Specifically, women today can benefit from:

  • Improved diagnostic tools (e.g. advanced ultrasound, MRI), which lead to more accurate treatment targeting.
  • Minimally invasive surgical techniques (laparoscopy, hysteroscopy), which are more precise, cause less trauma, and lead to quicker recovery times, less pain, reduced risk of infection, and less scarring.
  • Non-surgical treatments — many women can avoid surgery by taking advantage of pharmaceutical / hormonal treatments.
  • Patient-centred care, which respects patient preferences and considers women’s future plans and desires around fertility and other issues.

However, to enjoy these benefits, patients have to be able to access them. “The problem is, those advances don’t connect with what our healthcare system can provide,” Dr. Singh says. “If you had to do a graphic, you would make a wall and you’d say, the hope is all there and draw a crack into this wall, which is called the Canadian healthcare system. And on the top a few people crawling over and finally getting better, but the tsunami of patients that are hitting the wall is too big to overcome.”

Advocacy for change

Things can change, and Dr. Singh and his colleagues are working to make sure things do change. What that means is, in addition to their heavy research, practical, and mentorship workloads, they’re also serving as advocates — speaking up on behalf of the women not getting the care they deserve. “I’ve been told many times that I’m focused too much on this issue,” he says. “But how do I apologize for caring too much about women’s pain, bleeding, and all these issues that are under-serviced?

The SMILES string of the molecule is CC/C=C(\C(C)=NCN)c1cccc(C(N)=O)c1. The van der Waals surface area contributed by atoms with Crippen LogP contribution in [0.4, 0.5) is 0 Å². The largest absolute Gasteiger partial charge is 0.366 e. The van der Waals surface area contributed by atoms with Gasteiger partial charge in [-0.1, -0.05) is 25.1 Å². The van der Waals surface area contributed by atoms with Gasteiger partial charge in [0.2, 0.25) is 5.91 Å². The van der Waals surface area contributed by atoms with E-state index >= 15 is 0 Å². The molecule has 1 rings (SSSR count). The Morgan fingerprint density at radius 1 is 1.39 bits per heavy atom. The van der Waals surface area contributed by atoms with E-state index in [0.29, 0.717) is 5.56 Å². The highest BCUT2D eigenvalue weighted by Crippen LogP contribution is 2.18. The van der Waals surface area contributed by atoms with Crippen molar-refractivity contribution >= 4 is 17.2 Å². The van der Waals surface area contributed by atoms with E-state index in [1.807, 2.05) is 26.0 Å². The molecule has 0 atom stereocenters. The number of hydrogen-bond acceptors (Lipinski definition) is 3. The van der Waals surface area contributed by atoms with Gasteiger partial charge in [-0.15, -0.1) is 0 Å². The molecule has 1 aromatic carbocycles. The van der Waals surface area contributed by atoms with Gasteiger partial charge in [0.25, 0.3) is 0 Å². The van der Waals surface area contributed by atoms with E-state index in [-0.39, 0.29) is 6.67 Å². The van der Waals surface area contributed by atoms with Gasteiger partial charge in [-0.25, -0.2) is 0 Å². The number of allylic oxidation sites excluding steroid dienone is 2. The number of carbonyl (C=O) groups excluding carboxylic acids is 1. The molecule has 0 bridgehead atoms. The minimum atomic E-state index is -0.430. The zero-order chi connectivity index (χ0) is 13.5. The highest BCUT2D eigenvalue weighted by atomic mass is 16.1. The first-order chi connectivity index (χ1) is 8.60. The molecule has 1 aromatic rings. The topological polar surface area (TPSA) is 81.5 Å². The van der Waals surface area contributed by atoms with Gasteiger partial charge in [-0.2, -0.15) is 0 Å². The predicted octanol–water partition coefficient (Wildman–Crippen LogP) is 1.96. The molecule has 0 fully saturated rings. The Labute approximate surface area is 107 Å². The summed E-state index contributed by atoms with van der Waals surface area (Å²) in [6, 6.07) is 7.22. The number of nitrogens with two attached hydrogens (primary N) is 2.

“I think it’s our responsibility to be loud — talk about it. Within my career, in my lifetime, I feel we have made a huge number of strides — patient by patient and innovation by innovation. Patients can go home the same day after surgery, they don’t even have to have a general anaesthetic — this can change their whole quality of life. But I know that’s just the tip of the iceberg, because now we need to translate it to every community, to help with access for every person in need. And not waiting two to three years.”

Please sign up for our newsletter, and check back to the website often so you don’t miss the remaining stories in our women’s healthcare series with Dr. Singh.